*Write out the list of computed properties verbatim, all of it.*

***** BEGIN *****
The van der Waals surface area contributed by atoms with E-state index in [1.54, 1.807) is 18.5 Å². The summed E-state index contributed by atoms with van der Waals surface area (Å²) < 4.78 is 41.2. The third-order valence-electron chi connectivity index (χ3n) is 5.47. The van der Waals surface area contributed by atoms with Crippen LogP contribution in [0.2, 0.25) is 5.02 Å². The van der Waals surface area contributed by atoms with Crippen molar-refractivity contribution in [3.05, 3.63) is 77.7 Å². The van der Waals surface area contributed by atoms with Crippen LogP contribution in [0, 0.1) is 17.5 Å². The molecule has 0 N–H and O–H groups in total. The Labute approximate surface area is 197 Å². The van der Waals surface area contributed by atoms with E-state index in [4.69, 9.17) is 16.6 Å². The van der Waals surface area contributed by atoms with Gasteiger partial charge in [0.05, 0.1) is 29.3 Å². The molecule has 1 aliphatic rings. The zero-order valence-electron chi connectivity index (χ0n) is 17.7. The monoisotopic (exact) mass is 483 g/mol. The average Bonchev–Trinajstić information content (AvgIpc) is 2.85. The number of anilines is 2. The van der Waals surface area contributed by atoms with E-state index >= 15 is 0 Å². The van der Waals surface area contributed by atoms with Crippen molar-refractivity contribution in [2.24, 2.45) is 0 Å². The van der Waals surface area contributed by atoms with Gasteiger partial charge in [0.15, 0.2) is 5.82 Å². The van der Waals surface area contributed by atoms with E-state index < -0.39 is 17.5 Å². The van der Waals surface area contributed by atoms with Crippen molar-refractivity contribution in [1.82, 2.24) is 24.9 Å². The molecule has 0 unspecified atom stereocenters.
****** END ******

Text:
The van der Waals surface area contributed by atoms with E-state index in [1.54, 1.807) is 18.5 Å². The summed E-state index contributed by atoms with van der Waals surface area (Å²) < 4.78 is 41.2. The third-order valence-electron chi connectivity index (χ3n) is 5.47. The van der Waals surface area contributed by atoms with Crippen LogP contribution in [0.2, 0.25) is 5.02 Å². The van der Waals surface area contributed by atoms with Crippen molar-refractivity contribution in [3.05, 3.63) is 77.7 Å². The van der Waals surface area contributed by atoms with Crippen LogP contribution in [0, 0.1) is 17.5 Å². The molecule has 0 N–H and O–H groups in total. The Labute approximate surface area is 197 Å². The van der Waals surface area contributed by atoms with E-state index in [4.69, 9.17) is 16.6 Å². The van der Waals surface area contributed by atoms with Gasteiger partial charge in [0.05, 0.1) is 29.3 Å². The molecule has 1 aliphatic rings. The zero-order valence-electron chi connectivity index (χ0n) is 17.7. The monoisotopic (exact) mass is 483 g/mol. The average Bonchev–Trinajstić information content (AvgIpc) is 2.85. The number of anilines is 2. The van der Waals surface area contributed by atoms with E-state index >= 15 is 0 Å². The van der Waals surface area contributed by atoms with Crippen molar-refractivity contribution in [2.24, 2.45) is 0 Å². The van der Waals surface area contributed by atoms with Gasteiger partial charge in [0.15, 0.2) is 5.82 Å². The van der Waals surface area contributed by atoms with E-state index < -0.39 is 17.5 Å². The van der Waals surface area contributed by atoms with Crippen molar-refractivity contribution in [1.82, 2.24) is 24.9 Å². The molecule has 0 unspecified atom stereocenters.